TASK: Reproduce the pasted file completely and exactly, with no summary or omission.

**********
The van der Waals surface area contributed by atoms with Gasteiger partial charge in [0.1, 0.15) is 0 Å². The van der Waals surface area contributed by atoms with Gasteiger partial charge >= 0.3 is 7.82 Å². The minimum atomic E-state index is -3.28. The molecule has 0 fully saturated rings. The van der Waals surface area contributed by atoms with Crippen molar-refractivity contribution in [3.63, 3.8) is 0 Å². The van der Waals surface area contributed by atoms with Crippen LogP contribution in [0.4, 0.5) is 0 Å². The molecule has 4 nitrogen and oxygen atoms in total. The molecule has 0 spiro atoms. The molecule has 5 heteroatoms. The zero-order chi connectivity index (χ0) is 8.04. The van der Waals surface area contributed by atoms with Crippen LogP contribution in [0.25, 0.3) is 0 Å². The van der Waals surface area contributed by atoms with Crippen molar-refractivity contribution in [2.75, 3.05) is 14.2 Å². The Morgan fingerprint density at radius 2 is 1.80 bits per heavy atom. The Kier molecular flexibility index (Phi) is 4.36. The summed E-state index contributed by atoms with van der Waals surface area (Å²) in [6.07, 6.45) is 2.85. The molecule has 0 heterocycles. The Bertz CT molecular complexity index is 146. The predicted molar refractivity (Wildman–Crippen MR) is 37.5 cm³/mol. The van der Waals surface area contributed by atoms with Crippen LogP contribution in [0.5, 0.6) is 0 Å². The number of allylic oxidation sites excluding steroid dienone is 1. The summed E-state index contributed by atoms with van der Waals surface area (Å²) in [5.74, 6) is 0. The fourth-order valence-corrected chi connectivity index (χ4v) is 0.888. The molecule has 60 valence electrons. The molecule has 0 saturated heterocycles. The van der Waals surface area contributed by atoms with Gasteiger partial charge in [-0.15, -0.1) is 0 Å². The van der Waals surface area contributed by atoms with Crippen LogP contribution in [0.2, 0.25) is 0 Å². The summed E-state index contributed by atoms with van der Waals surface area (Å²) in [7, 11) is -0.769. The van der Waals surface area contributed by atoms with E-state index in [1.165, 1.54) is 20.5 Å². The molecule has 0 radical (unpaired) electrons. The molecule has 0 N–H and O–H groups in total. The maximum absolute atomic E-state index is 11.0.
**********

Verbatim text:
The van der Waals surface area contributed by atoms with Gasteiger partial charge in [0.1, 0.15) is 0 Å². The van der Waals surface area contributed by atoms with Gasteiger partial charge >= 0.3 is 7.82 Å². The minimum atomic E-state index is -3.28. The molecule has 0 fully saturated rings. The van der Waals surface area contributed by atoms with Crippen molar-refractivity contribution in [3.63, 3.8) is 0 Å². The van der Waals surface area contributed by atoms with Crippen LogP contribution in [0.4, 0.5) is 0 Å². The molecule has 4 nitrogen and oxygen atoms in total. The molecule has 0 spiro atoms. The molecule has 5 heteroatoms. The zero-order chi connectivity index (χ0) is 8.04. The van der Waals surface area contributed by atoms with Crippen LogP contribution in [0.25, 0.3) is 0 Å². The van der Waals surface area contributed by atoms with Crippen molar-refractivity contribution in [2.75, 3.05) is 14.2 Å². The Morgan fingerprint density at radius 2 is 1.80 bits per heavy atom. The Kier molecular flexibility index (Phi) is 4.36. The summed E-state index contributed by atoms with van der Waals surface area (Å²) in [6.07, 6.45) is 2.85. The molecule has 0 heterocycles. The Bertz CT molecular complexity index is 146. The predicted molar refractivity (Wildman–Crippen MR) is 37.5 cm³/mol. The van der Waals surface area contributed by atoms with Crippen LogP contribution in [0.5, 0.6) is 0 Å². The number of allylic oxidation sites excluding steroid dienone is 1. The summed E-state index contributed by atoms with van der Waals surface area (Å²) in [5.74, 6) is 0. The fourth-order valence-corrected chi connectivity index (χ4v) is 0.888. The molecule has 60 valence electrons. The molecule has 0 saturated heterocycles. The van der Waals surface area contributed by atoms with Gasteiger partial charge in [-0.15, -0.1) is 0 Å². The van der Waals surface area contributed by atoms with Crippen LogP contribution in [0.2, 0.25) is 0 Å². The summed E-state index contributed by atoms with van der Waals surface area (Å²) in [7, 11) is -0.769. The van der Waals surface area contributed by atoms with E-state index in [1.165, 1.54) is 20.5 Å². The molecule has 0 radical (unpaired) electrons. The molecule has 0 N–H and O–H groups in total. The maximum absolute atomic E-state index is 11.0.